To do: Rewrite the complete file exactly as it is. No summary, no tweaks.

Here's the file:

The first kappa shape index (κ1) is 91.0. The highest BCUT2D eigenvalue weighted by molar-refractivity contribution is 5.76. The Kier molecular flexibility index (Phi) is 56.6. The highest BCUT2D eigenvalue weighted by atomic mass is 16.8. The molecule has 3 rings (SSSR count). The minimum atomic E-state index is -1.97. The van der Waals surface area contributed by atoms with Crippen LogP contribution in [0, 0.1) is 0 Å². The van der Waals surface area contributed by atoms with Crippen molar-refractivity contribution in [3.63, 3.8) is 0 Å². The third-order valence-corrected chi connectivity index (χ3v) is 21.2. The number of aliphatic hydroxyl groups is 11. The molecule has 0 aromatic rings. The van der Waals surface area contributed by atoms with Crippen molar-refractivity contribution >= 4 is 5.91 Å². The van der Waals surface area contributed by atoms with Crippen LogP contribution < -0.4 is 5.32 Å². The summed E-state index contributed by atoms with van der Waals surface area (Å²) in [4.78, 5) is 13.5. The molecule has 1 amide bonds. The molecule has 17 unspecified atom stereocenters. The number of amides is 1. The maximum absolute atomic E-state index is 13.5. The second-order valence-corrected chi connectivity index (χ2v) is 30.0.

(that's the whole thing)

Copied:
The first kappa shape index (κ1) is 91.0. The highest BCUT2D eigenvalue weighted by molar-refractivity contribution is 5.76. The Kier molecular flexibility index (Phi) is 56.6. The highest BCUT2D eigenvalue weighted by atomic mass is 16.8. The molecule has 3 rings (SSSR count). The minimum atomic E-state index is -1.97. The van der Waals surface area contributed by atoms with Crippen LogP contribution in [0, 0.1) is 0 Å². The van der Waals surface area contributed by atoms with Crippen molar-refractivity contribution in [3.63, 3.8) is 0 Å². The third-order valence-corrected chi connectivity index (χ3v) is 21.2. The number of aliphatic hydroxyl groups is 11. The molecule has 0 aromatic rings. The van der Waals surface area contributed by atoms with Crippen molar-refractivity contribution >= 4 is 5.91 Å². The van der Waals surface area contributed by atoms with Crippen LogP contribution < -0.4 is 5.32 Å². The summed E-state index contributed by atoms with van der Waals surface area (Å²) in [4.78, 5) is 13.5. The molecule has 1 amide bonds. The molecule has 17 unspecified atom stereocenters. The number of amides is 1. The maximum absolute atomic E-state index is 13.5. The second-order valence-corrected chi connectivity index (χ2v) is 30.0.